Boat is link to Peoria's rich history

Tim Alexander

"The river delights to lift us free, if only we dare to let go. Our true work is this voyage, this adventure."

- Richard Bach, author

 For Captain Alex Grieves, skipper of the Spirit of Peoria paddle-wheeler, the voyage and the adventure are truly his work.

Though it’s impossible author Richard Bach had Grieves’ experiences as a riverboat pilot in mind when penning those words for his 1977 novel, “Illusions: The Adventures of a Reluctant Messiah,” they couldn’t fit the 39 year-old son of Peoria’s former mayor, Bud Grieves, any better.

“I truly love just letting people experience a little piece of history,” said Grieves, referred to offshore as Captain Alex. “I personally enjoy just being 40 feet up in the wheelhouse, looking out at the bald eagles, the white pelicans and the different animals gathering along the shore. Sometimes we can travel 30 or 40 miles on the river and see nothing in the way of civilization.”

Peaceful relaxation and contemplation of nature are big draws for passengers on the Spirit of Peoria, which the Grieves family purchased in 1996 after leasing it from the City of Peoria for three years.

They now operate the boat under the ownership of G&G Packet Co. The 160 foot-long Spirit was built in Kentucky in 1988 before being brought to Peoria to replace the Julia Belle Swain, now docked in LaCrosse, Wis.

Grieves earned his captain’s stripes the same year his family took ownership of the boat. Like other modern riverboat captains — of which there are few — Grieves had to earn his stripes through long months and years of observing and practicing, traversing the Illinois and Mississippi rivers by day and night while committing to memory the rivers’ individual characteristics.

“It takes about three years to acquire your license,” Grieves said. “You have to have 360 eight-hour days (of experience) before you can apply.”

Grieves began his riverboat career as a crew member and deckhand, before working up to “steering time” as a first mate. “The key is you have to have two pilots who have a master of 100 gross tons to sign off on your license and your work; they vouch for you.”

After acquiring the necessary paperwork to apply for certification as a riverboat captain, Grieves traveled to Memphis for further instruction behind the wheel before applying for captain-ship with the U.S. Coast Guard.

After 13 years of piloting the Spirit and becoming accustomed to the steady and reassuring hum of its twin Caterpillar 3412 diesel engines, Grieves said the thrill of guiding her over the river still remains fresh.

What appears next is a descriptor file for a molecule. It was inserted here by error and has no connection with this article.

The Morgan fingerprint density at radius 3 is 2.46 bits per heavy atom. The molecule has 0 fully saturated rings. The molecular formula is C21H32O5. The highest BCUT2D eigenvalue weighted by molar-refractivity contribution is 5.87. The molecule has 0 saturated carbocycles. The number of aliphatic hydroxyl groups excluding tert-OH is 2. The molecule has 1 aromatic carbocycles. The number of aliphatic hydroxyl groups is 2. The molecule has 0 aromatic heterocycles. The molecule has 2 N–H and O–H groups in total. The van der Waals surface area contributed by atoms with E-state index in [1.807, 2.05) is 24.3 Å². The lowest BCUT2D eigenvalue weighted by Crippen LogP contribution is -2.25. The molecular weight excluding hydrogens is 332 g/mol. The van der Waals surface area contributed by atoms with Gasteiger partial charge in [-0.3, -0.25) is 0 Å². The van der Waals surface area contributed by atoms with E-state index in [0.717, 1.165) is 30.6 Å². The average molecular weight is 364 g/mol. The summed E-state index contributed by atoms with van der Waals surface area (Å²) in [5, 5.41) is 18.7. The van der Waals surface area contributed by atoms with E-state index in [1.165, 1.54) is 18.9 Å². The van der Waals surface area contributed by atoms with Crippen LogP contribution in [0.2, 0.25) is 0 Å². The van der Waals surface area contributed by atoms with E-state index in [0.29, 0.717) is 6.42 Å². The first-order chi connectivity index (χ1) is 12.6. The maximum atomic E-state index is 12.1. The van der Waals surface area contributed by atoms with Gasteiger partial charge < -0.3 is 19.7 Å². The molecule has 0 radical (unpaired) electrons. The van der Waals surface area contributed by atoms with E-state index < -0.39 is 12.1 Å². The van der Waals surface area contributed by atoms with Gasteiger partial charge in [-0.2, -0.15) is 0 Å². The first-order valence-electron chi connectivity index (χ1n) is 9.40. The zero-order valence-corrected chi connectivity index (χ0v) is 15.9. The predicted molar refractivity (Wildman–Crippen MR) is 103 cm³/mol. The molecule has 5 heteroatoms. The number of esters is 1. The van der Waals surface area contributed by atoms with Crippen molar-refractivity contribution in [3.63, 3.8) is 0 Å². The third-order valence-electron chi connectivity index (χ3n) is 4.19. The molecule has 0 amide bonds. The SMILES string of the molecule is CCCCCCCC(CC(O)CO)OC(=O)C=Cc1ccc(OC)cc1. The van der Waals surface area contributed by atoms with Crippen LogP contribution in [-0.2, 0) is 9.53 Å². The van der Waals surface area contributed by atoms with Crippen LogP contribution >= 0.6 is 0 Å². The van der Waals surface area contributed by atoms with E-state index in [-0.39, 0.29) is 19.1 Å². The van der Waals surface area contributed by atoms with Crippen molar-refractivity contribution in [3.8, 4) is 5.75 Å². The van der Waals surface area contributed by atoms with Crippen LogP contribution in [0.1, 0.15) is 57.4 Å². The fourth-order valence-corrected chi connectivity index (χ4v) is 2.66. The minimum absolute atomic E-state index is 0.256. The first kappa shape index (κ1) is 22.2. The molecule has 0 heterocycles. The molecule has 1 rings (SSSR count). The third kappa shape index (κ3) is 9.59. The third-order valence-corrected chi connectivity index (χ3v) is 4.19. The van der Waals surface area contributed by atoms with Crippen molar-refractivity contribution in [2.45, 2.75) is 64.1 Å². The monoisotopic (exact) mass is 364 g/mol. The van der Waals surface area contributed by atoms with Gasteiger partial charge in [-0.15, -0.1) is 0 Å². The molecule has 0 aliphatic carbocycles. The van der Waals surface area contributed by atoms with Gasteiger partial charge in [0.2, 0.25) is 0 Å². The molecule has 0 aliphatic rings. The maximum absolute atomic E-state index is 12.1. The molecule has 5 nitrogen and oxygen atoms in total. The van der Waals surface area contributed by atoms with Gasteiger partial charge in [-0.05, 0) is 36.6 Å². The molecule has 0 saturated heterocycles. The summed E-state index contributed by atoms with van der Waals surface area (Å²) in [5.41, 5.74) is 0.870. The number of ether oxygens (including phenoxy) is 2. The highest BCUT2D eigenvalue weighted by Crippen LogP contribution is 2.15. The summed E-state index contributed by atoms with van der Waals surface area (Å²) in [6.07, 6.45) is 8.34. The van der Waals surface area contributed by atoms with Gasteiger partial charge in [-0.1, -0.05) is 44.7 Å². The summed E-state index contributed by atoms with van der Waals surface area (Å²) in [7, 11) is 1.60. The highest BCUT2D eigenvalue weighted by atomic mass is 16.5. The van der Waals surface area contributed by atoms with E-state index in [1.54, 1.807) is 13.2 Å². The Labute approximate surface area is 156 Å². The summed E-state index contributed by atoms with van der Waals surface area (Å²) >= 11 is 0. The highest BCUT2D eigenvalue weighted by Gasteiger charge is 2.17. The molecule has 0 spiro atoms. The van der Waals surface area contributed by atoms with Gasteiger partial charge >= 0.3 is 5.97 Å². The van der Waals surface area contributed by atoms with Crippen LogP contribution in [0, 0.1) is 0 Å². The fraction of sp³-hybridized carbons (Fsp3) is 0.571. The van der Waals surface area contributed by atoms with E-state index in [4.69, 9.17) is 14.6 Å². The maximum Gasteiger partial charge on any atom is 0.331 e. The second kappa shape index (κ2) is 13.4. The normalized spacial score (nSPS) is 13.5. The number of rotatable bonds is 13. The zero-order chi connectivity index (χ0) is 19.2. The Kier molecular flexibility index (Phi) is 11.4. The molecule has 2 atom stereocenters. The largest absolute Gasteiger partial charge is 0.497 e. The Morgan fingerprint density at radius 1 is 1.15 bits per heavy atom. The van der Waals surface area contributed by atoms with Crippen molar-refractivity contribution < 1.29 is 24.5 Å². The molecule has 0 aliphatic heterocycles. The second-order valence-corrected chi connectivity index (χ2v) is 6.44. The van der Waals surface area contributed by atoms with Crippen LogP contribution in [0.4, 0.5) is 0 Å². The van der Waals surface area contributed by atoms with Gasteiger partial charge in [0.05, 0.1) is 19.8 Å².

“I’ve always loved boating, and being able to run a business designed around the (Spirit) is a dream come true,” said Grieves. “Running your business on paper in addition to (literally) driving your business is kind of unique. It’s been a lot of fun.”

Nearly forgotten

Captain Alex and the Spirit of Peoria represent a chapter of Peoria’s — and the river’s — nearly forgotten history, when steam-driven paddle-wheelers were known as the workhorses of the river.

According to the Illinois State Museum, steamboat traffic on the Illinois River began in 1828 with cargo, mail and passengers being delivered from St. Louis to Pekin, and by the next year, Peoria. By 1850, 59 steamboats transported farm produce and passengers to the small towns along the Illinois River. “Packet” steamers on the Illinois River included the Betsy Ann, City of Peoria and the Golden Eagle.

By 1900, some riverboats were used exclusively as excursion vessels, traveling the Illinois River to entertain passengers and citizens of towns along the way. Early excursion boats serving the Illinois River included the East Saint Louis, the Cape Girardeau and the Majestic, which burnt to the waterline at Havana.   

A great tragedy involving an excursion steamer, the Columbia, occurred July 5, 1918, when 80 passengers — most of them Pekin residents — were killed when the vessel came apart after hitting a sandbar between Pekin and Peoria. The accident essentially killed the excursion business on the Illinois River, according to the ISM.

Similar to excursion steamers were showboats, which were popular until the introduction of silent movies in the 1920s. Musicians and vaudeville actors entertained passengers and townspeople, providing the only live entertainment of its kind for many river town residents.

Today the Spirit of Peoria serves as a cross between an excursion vessel and a showboat, offering a full array of themed cruises featuring music and theater nearly year-round, as well as overnight trips to Starved Rock State Park and the St. Louis-Alton area.

Themed cruises scheduled for 2009 include the return of the Spirit’s popular murder mystery series, featuring volunteer thespians from the Champaign-Urbana Dinner Theatre Company (July 11, Nov. 7), Prairie Folklore Theatre, with storyteller Brian “Fox” Ellis and singer-songwriter Barry Cloyd (Sept. 18, Nov. 20 and 21), and gospel music lunch, dinner and concert cruises on July 12, July 31 and August 9.

“Our themed cruises, resident river-lorian, ragtime piano player and banjo player help bring back the history of river-boating at its best,” Grieves said. 

Though the paddle-wheeler “industry” has taken its lumps since the economic downturn began (the Julia Belle Swain has been docked for the summer at LaCrosse, with all 2009 cruises cancelled “due to the current economy,” according to her website), Grieves said demand for tickets for the Spirit remains strong. 

“We were a little nervous this year, but everything seems to be pretty solid,” Grieves said. “I think we offer such a fantastic package. It’s a way to escape for a while at a low cost while staying close to home, and see something you haven’t seen before.”

If only we dare to let go.